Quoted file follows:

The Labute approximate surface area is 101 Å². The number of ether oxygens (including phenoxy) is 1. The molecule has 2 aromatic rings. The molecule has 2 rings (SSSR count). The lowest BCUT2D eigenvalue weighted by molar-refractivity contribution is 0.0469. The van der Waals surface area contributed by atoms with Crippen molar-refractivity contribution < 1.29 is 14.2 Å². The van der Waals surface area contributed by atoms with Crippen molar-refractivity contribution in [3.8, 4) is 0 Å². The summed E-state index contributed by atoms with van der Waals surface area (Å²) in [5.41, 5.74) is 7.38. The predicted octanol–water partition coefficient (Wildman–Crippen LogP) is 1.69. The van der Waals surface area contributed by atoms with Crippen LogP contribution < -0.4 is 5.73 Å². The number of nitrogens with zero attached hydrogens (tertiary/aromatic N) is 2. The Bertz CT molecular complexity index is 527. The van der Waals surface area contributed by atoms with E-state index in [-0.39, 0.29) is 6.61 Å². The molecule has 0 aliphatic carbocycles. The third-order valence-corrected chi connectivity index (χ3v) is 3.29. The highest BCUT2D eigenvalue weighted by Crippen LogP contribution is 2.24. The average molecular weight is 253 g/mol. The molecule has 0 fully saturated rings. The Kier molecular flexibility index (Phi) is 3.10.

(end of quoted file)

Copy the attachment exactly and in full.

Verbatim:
The Labute approximate surface area is 101 Å². The number of ether oxygens (including phenoxy) is 1. The molecule has 2 aromatic rings. The molecule has 2 rings (SSSR count). The lowest BCUT2D eigenvalue weighted by molar-refractivity contribution is 0.0469. The van der Waals surface area contributed by atoms with Crippen molar-refractivity contribution < 1.29 is 14.2 Å². The van der Waals surface area contributed by atoms with Crippen molar-refractivity contribution in [3.8, 4) is 0 Å². The summed E-state index contributed by atoms with van der Waals surface area (Å²) in [5.41, 5.74) is 7.38. The predicted octanol–water partition coefficient (Wildman–Crippen LogP) is 1.69. The van der Waals surface area contributed by atoms with Crippen LogP contribution < -0.4 is 5.73 Å². The number of nitrogens with zero attached hydrogens (tertiary/aromatic N) is 2. The Bertz CT molecular complexity index is 527. The van der Waals surface area contributed by atoms with E-state index in [-0.39, 0.29) is 6.61 Å². The molecule has 0 aliphatic carbocycles. The third-order valence-corrected chi connectivity index (χ3v) is 3.29. The highest BCUT2D eigenvalue weighted by Crippen LogP contribution is 2.24. The average molecular weight is 253 g/mol. The molecule has 0 fully saturated rings. The Kier molecular flexibility index (Phi) is 3.10.